Is nelfinavir exposure associated with cancer incidence in HIV-positive individuals?

D.C. Boettiger, C.A. Sabin, A. Grulich, L. Ryom, F. Bonnet, P. Reiss, A.D. Monforte, O. Kirk, A. Phillips, M. Bower, G. Fätkenheuer, J.D. Lundgren, M. Law, Ferran Torres

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6 Citations (Scopus)

Abstract

Objective: Nelfinavir exhibits potent anticancer properties against a range of tumours. However, in 2006/2007, nelfinavir supplies were accidently contaminated with a carcinogen. This analysis investigated the association between nelfinavir use and cancer risk in HIV-positive persons. Design: Observational cohort study. Methods: D:A:D study data was analysed using Poisson regression models to examine associations between cancer incidence and cumulative nelfinavir exposure, current nelfinavir exposure, and exposure to nelfinavir between 1 July 2006-30 June 2007. Results: A total of 42 006 individuals (50% white, 73% male) contributed 303 005 person-years of follow-up between 1 January 2004 and 1 February 2014. At study enrolment, median age was 40 [interquartile range (IQR) 33-46] years and 8305 individuals had a history of nelfinavir use [median duration 1.7 (IQR 0.7-3.4) years]. During follow-up, nelfinavir was used by 2476 individuals for a median of 1.7 (IQR 0.7-3.8) years; 1063 were exposed to nelfinavir between 1 July 2006 and 30 June 2007. Overall, 2279 cancers were diagnosed at a rate of 0.75 [95% confidence interval (95% CI) 0.72-0.78] per 100 person-years. Neither greater cumulative exposure to nelfinavir [adjusted risk ratio (aRR) 0.93 for every additional 5 years, 95% CI 0.82-1.06, P = 0.26] nor current use of nelfinavir (aRR 0.98 vs other protease inhibitor use, 95% CI 0.68-1.41, P = 0.92) were associated with cancer risk. The adjusted risk of cancer for participants exposed to nelfinavir between 1 July 2006 and 30 June 2007 compared to those receiving other treatment over this period was 1.07 (95% CI 0.78-1.46, P = 0.68). Conclusion: Nelfinavir use was not associated with a lower cancer incidence than other protease inhibitor regimens. As of February 2014, exposure to the 2006/2007 contamination of nelfinavir does not appear to be associated with increased cancer incidence. Copyright © 2016 Wolters Kluwer Health, Inc. All rights reserved.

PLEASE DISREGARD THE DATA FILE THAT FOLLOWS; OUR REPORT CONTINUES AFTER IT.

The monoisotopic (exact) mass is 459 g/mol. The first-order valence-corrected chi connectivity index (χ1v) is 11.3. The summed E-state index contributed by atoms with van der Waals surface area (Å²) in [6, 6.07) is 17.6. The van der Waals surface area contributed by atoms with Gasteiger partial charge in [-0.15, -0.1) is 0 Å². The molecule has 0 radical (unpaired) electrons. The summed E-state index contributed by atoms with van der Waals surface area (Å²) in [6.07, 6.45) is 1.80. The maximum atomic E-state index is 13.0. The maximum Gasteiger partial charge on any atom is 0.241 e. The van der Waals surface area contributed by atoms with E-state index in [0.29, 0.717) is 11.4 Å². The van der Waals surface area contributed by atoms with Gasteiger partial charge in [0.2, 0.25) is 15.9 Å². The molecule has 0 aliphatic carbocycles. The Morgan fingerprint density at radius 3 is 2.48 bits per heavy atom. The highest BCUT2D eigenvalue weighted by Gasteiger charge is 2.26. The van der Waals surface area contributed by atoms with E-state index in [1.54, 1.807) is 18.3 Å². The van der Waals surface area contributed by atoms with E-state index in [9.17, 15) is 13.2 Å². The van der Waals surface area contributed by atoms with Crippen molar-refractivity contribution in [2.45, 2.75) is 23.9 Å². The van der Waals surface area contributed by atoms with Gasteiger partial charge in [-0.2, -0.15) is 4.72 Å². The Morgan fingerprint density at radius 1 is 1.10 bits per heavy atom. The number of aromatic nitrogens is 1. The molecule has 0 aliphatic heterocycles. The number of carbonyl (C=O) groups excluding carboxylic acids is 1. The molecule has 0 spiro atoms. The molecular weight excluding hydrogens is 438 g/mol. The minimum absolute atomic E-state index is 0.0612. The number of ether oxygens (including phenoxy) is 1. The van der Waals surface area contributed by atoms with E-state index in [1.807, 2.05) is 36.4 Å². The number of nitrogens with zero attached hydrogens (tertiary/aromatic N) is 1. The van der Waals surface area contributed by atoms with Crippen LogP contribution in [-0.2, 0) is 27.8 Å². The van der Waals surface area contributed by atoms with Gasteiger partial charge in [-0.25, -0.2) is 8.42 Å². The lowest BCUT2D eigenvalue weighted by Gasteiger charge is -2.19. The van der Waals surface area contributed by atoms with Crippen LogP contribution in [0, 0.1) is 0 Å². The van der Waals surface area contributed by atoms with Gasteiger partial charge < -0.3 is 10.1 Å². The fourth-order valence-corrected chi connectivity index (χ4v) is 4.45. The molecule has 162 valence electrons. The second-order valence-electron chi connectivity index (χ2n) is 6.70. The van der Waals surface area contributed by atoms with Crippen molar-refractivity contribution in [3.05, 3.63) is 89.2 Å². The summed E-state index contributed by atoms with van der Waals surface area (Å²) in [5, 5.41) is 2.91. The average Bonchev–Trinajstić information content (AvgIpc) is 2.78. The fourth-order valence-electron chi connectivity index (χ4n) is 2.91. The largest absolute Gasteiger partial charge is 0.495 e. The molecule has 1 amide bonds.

Original languageEnglish
Pages (from-to)1629-1637
Number of pages9
JournalAIDS (London, England)
Volume30
Issue number10
DOIs
Publication statusPublished - Jun 2016

Keywords

  • cancer
  • ethyl mesylate
  • HIV
  • Kaposi's sarcoma
  • nelfinavir
  • carcinogen
  • Human immunodeficiency virus proteinase inhibitor
  • adult
  • antiviral therapy
  • anus cancer
  • Article
  • bladder cancer
  • bone cancer
  • brain cancer
  • breast cancer
  • cancer incidence
  • cancer risk
  • cohort analysis
  • colon cancer
  • connective tissue tumor
  • drug exposure
  • esophagus cancer
  • female
  • follow up
  • gallbladder cancer
  • human
  • Human immunodeficiency virus infected patient
  • Human immunodeficiency virus infection
  • Kaposi sarcoma
  • kidney cancer
  • leukemia
  • lip cancer
  • lung cancer
  • major clinical study
  • male
  • malignant neoplastic disease
  • melanoma
  • multiple myeloma
  • nonhodgkin lymphoma
  • observational study
  • pancreas cancer
  • priority journal
  • prospective study
  • prostate cancer
  • rectum cancer
  • testis cancer
  • uterus cancer
  • virus load
  • chemically induced
  • complication
  • drug contamination
  • incidence
  • middle aged
  • neoplasm
  • risk assessment
  • Adult
  • Carcinogens
  • Cohort Studies
  • Drug Contamination
  • Female
  • HIV Infections
  • HIV Protease Inhibitors
  • Humans
  • Incidence
  • Male
  • Middle Aged
  • Nelfinavir
  • Neoplasms
  • Risk Assessment

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